New York School District Settles Anti-Semitic Bullying Case

New York School District Settles Anti-Semitic Bullying Case

Graffiti photographed by security at Pine Bush High School.

A New York state school district has agreed to sweeping changes that will protect children from systemic harassment and bullying, as part of a settlement with five current and former students who suffered virulent anti-Semitic harassment at school, The New York Times reported.  

Under the settlement, which is pending approval by Judge Kenneth M. Karas, the school district agreed to comprehensive reform over three years that includes new anti-bullying policies, training for all district employees, student education and discipline, tracking, reporting and investigations of anti-Semitic incidents, an annual anti-bullying survey, and a revamped anti-discrimination coordinator. The school district must revise its anti-bullying policies to ensure that they prohibit anti-Semitic harassment, and that such harassment is “promptly and thoroughly” investigated. It must also impose “meaningful, consistent, minimum consequences” for anti-Semitic harassment and increase the severity of the consequences for repeated harassment.

As part of the settlement, the district will provide mandatory training for teachers and other employees on how to recognize and report anti-Semitic and other forms of harassment, as well as an anti-bullying and diversity curriculum for all students, led by the Anti-Defamation League. The settlement also requires the district to continue the “No Place for Hate Committee” it established after the suit was filed and publicized. That committee will help monitor the district’s progress in addressing bias, discrimination, bullying, intimidation and harassment.

To ensure that these reforms succeed, they will be reviewed by the United States Department of Education Office for Civil Rights and subject to the federal court’s continuing jurisdiction for the next three years.

“The substantial reforms in the Pine Bush settlement are a blueprint for what school districts across the country should do to prevent and address bullying in their schools,” said Adele Kimmel, Public Justice Senior Attorney and co-counsel for the plaintiffs.

“The education and training programs required by the settlement are a particularly crucial component of any anti-bullying plan. Because the brave students in this case don’t want others to suffer as they did, schools now have a roadmap for reducing harassment and improving tolerance,” Kimmel said.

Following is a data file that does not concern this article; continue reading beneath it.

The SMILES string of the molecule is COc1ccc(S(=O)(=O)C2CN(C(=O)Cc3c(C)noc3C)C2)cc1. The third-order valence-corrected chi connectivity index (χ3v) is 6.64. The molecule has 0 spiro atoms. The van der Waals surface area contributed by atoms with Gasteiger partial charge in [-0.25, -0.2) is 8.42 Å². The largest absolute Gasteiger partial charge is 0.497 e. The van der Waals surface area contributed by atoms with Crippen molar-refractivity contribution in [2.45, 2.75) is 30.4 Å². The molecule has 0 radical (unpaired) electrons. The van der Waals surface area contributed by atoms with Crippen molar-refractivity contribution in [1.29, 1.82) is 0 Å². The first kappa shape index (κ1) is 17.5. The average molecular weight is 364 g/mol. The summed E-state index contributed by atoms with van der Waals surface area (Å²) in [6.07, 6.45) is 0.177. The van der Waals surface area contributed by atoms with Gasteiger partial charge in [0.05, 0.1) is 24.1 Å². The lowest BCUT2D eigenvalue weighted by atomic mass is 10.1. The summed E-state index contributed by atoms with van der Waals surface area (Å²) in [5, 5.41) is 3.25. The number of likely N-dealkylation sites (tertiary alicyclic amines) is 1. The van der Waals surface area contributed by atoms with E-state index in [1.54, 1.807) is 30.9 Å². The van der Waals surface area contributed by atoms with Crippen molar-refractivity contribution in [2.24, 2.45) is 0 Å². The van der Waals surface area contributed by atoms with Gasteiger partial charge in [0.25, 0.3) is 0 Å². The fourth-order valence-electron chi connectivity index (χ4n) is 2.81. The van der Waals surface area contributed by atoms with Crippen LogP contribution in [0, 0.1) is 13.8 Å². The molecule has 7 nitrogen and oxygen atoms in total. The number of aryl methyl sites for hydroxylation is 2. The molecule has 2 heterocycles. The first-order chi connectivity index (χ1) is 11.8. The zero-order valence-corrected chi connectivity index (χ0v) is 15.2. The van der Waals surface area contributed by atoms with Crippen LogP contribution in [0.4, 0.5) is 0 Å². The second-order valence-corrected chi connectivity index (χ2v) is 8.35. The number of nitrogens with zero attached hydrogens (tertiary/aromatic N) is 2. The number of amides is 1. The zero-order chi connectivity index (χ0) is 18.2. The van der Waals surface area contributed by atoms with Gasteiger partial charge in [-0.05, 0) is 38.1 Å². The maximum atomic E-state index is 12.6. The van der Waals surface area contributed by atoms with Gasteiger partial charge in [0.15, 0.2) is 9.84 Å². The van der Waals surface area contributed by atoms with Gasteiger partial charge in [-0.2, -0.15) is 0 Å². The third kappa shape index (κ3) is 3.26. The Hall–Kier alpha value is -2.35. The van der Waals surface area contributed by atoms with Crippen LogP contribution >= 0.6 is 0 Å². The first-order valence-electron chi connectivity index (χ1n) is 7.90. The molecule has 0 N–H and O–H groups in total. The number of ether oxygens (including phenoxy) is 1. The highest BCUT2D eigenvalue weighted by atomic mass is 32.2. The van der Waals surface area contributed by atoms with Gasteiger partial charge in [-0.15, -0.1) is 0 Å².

The district also agreed to pay compensation to the students, and fees, of $4.48 million. The civil rights suit, filed in 2012, alleged that district officials failed for years to protect the five Jewish students from widespread harassment. Each of them suffered repeated, intolerable acts of anti-Semitic harassment that included physical violence; coin throwing; anti-Semitic slurs; Holocaust “jokes;” swastikas and other anti-Semitic graffiti on desks, lockers, yearbooks, schoolbooks, bathroom walls, hallway walls, and an elementary school slide; and terrifying bus rides with students making Nazi salutes and leading “white power” chants. As a result of this nightmare, all five plaintiffs suffered from social isolation, depression, and post-traumatic stress.

“These five children stood up for themselves, for their community, and for what is right,” said Ilann Maazel, of Emery Celli Brinckerhoff & Abady, co-counsel for the students. “After all the suffering, the isolation, and the trauma they endured, they should be proud that they made a difference in Pine Bush.”

Judge Karas will consider whether to approve the settlement at a hearing scheduled on July 9.

In addition to Kimmel and Maazel, the plaintiffs were represented by Michael Meth of Meth Law Offices, and O. Andrew F. Wilson and Zoe Salzman of Emery Celli Brinckerhoff & Abady.

This lawsuit is part of Public Justice’s Anti-Bullying Campaign, which is designed to hold schools accountable when they fail to protect our children and make school districts do a better job of preventing and responding to bullying. 

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